Step 2: Testing our first sample

We first need to prove that our pre-packaged gluten-free dough directly from the package will test as gluten-free. This will show that our cross-contamination was the variable that increased the level of gluten in the dough. To collect a sample of our gluten-free dough, use the new plastic knife to scrape or cut a sample of our dough. You’ll need to weigh 1g of sample per test, or you can use the plastic spoons provided in the kit. Be sure to label your sample! Follow the instructions given with your  kit to run the full test. We recommend running the test at 5ppm as listed in the instruction manual, and keeping all tests at this level for consistency. Be sure to list all of the properties such as the gluten-free labeling, ingredients, etc. for your report.

At this point we are going to cut our dough in half and place one half in a clean and sealed container to ensure that it remains uncontaminated. The other half will be used in our next step.

Note:  If the first test is positive for gluten, we suggest running a second test to 20ppm. If the second test is still positive: your gluten-free dough is not gluten-free! However, because of FDA regulations this test should the desired negative result. If an adjustment is made, be sure to adjust your second test to 20ppm as well. 

Step 3: Testing our second sample

To begin we are going to assume that traditional pizza has been prepared on our surfaces. We are going to simulate this by sprinkling 1Tbsp of our wheat flour onto our cutting board, then using our hand to quickly brush that flour off into the sink. Then, knead the gluten-free dough on the contaminated surface ensuring the dough hits the surface repeatedly. After sufficient kneading and stretching on the surface to simulate pizza preparation, we are going to cut a sample from our contaminated dough. We are once again going to collect a sample of our dough by using clean hands and the provided spoon or a scale that can measure 1g. Be sure to label your sample again! Follow the instructions given with your  kit to run the full test. As we did above, we are going to test to 5ppm. This sample should produce a positive result. With this sample again, be sure to list all of the properties such as the gluten-free labeling, ingredients, etc. for your report.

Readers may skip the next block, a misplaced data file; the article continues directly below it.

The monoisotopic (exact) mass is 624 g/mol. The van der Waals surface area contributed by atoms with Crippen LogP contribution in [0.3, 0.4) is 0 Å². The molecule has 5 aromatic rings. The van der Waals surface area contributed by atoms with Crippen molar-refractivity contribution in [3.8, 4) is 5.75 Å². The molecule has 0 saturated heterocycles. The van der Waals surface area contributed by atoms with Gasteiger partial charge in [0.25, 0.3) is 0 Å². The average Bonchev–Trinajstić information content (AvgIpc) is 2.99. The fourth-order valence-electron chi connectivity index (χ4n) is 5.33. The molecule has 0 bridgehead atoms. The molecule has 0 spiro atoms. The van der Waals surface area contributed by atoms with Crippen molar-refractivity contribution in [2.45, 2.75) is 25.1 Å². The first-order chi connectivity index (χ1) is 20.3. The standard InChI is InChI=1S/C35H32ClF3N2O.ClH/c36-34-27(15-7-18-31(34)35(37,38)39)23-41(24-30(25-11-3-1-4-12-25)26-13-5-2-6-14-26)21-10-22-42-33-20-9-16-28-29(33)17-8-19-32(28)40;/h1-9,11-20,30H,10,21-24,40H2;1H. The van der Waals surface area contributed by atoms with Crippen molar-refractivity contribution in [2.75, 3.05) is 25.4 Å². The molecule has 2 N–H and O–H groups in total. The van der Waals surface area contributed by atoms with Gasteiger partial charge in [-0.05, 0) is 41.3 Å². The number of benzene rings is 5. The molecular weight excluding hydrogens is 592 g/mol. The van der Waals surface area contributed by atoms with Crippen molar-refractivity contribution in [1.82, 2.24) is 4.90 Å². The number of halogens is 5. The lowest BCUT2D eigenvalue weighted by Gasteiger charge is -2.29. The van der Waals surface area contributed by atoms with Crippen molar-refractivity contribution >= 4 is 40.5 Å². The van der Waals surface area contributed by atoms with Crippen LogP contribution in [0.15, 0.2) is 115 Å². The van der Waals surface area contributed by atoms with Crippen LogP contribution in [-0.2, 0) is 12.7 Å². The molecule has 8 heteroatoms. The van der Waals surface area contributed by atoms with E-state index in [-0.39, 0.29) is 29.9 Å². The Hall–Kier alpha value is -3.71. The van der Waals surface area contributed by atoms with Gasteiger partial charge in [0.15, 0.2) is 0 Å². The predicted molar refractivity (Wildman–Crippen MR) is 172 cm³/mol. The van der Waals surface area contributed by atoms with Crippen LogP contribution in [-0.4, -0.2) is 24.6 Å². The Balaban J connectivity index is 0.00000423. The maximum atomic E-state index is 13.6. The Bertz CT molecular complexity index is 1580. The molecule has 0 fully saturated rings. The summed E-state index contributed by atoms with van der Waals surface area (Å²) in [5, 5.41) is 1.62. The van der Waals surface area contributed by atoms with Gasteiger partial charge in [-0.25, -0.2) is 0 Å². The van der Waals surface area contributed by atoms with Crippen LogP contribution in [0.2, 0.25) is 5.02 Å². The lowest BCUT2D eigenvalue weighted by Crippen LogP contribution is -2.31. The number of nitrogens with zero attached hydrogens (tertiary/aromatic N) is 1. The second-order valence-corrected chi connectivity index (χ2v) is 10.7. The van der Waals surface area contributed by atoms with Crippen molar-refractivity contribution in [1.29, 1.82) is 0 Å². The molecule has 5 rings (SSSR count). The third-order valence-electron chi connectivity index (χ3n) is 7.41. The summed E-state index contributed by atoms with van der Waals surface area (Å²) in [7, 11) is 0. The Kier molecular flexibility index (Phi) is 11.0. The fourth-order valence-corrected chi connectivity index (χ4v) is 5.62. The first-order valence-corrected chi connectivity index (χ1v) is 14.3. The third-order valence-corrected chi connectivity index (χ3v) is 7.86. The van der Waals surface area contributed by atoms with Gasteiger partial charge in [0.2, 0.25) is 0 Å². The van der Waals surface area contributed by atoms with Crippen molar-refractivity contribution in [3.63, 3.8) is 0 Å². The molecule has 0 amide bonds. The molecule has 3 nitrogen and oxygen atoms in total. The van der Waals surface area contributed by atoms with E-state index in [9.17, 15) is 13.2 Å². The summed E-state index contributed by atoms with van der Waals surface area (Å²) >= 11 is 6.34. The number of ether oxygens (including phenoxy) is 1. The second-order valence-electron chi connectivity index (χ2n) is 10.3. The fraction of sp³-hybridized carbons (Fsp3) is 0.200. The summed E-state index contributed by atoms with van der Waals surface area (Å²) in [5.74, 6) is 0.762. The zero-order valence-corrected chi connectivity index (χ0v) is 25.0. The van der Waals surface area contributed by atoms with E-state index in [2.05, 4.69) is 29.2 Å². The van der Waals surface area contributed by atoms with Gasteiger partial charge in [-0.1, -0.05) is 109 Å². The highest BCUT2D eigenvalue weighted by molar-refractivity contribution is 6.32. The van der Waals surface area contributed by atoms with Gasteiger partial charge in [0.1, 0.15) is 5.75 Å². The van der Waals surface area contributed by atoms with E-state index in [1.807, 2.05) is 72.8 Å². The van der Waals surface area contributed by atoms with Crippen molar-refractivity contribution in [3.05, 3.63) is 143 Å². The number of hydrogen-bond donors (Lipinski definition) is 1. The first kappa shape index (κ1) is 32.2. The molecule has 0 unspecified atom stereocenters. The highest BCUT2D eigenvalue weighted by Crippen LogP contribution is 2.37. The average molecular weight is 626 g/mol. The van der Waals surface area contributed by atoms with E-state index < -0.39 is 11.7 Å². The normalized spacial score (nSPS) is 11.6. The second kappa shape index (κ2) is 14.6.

You may wish to test how different degrees of cleaning impact gluten, for example wiping with a damp cloth, wiping with a sponge that has already been used to wipe down heavily floured surfaces, or using a dishwasher. You will need fresh dough for each new surface.

Step 4: Conclusion

After both samples have been tested with our desired result, we have successfully proved our hypothesis that without following proper cleaning and sanitation guidelines a cross contamination may occur that will place our gluten-free food out of the realm of truly gluten-free, with an unsafe level of gluten content.

Tips for successful testing!

  • We suggest you test for gluten at the lowest threshold of 5ppm. Most importantly, be consistent with all your tests.
  • Be sure to follow all instructions listed in the manual, especially in regards to quantities and timing.
  • It’s important to analyze the test strips promptly at 10 minutes. After that, results can appear to shift: faint positives can fade or appear, and strong positives will fade a bit over time. Take a photo for use in your Science Fair report.
  • If you want to repeat the experiment, you’ll need to plan for purchasing additional tests. 

Explore More Science Fair Projects!

Gluten-Free Science Fair Project Gluten-Free Science Fair Project: Part 2

, , ,

Comments are closed.